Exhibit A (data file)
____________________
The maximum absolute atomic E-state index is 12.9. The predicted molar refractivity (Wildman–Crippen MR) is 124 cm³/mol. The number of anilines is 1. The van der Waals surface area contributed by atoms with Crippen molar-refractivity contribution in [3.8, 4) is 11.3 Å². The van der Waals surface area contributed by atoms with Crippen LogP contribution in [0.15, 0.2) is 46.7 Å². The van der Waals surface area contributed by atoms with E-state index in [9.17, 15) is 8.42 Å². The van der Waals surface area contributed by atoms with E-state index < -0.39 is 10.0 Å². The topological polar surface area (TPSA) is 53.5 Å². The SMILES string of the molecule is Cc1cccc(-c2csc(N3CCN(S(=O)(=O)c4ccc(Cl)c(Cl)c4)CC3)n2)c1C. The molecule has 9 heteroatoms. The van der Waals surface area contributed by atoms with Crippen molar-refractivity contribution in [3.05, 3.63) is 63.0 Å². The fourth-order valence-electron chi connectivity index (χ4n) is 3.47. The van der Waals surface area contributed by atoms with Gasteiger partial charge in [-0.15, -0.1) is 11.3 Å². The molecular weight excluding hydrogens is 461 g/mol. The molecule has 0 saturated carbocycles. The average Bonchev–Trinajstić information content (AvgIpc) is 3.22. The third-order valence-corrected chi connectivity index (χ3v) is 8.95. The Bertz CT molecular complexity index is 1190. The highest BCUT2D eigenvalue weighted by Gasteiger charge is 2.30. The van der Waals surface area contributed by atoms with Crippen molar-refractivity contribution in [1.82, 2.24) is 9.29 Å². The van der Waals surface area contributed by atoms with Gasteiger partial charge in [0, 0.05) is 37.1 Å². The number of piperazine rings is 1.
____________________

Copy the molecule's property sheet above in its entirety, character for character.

The maximum absolute atomic E-state index is 12.9. The predicted molar refractivity (Wildman–Crippen MR) is 124 cm³/mol. The number of anilines is 1. The van der Waals surface area contributed by atoms with Crippen molar-refractivity contribution in [3.8, 4) is 11.3 Å². The van der Waals surface area contributed by atoms with Crippen LogP contribution in [0.15, 0.2) is 46.7 Å². The van der Waals surface area contributed by atoms with E-state index in [9.17, 15) is 8.42 Å². The van der Waals surface area contributed by atoms with E-state index < -0.39 is 10.0 Å². The topological polar surface area (TPSA) is 53.5 Å². The SMILES string of the molecule is Cc1cccc(-c2csc(N3CCN(S(=O)(=O)c4ccc(Cl)c(Cl)c4)CC3)n2)c1C. The molecule has 9 heteroatoms. The van der Waals surface area contributed by atoms with Crippen molar-refractivity contribution in [3.05, 3.63) is 63.0 Å². The fourth-order valence-electron chi connectivity index (χ4n) is 3.47. The van der Waals surface area contributed by atoms with Gasteiger partial charge in [-0.15, -0.1) is 11.3 Å². The molecular weight excluding hydrogens is 461 g/mol. The molecule has 0 saturated carbocycles. The average Bonchev–Trinajstić information content (AvgIpc) is 3.22. The third-order valence-corrected chi connectivity index (χ3v) is 8.95. The Bertz CT molecular complexity index is 1190. The highest BCUT2D eigenvalue weighted by Gasteiger charge is 2.30. The van der Waals surface area contributed by atoms with Crippen molar-refractivity contribution in [1.82, 2.24) is 9.29 Å². The van der Waals surface area contributed by atoms with Gasteiger partial charge in [0, 0.05) is 37.1 Å². The number of piperazine rings is 1.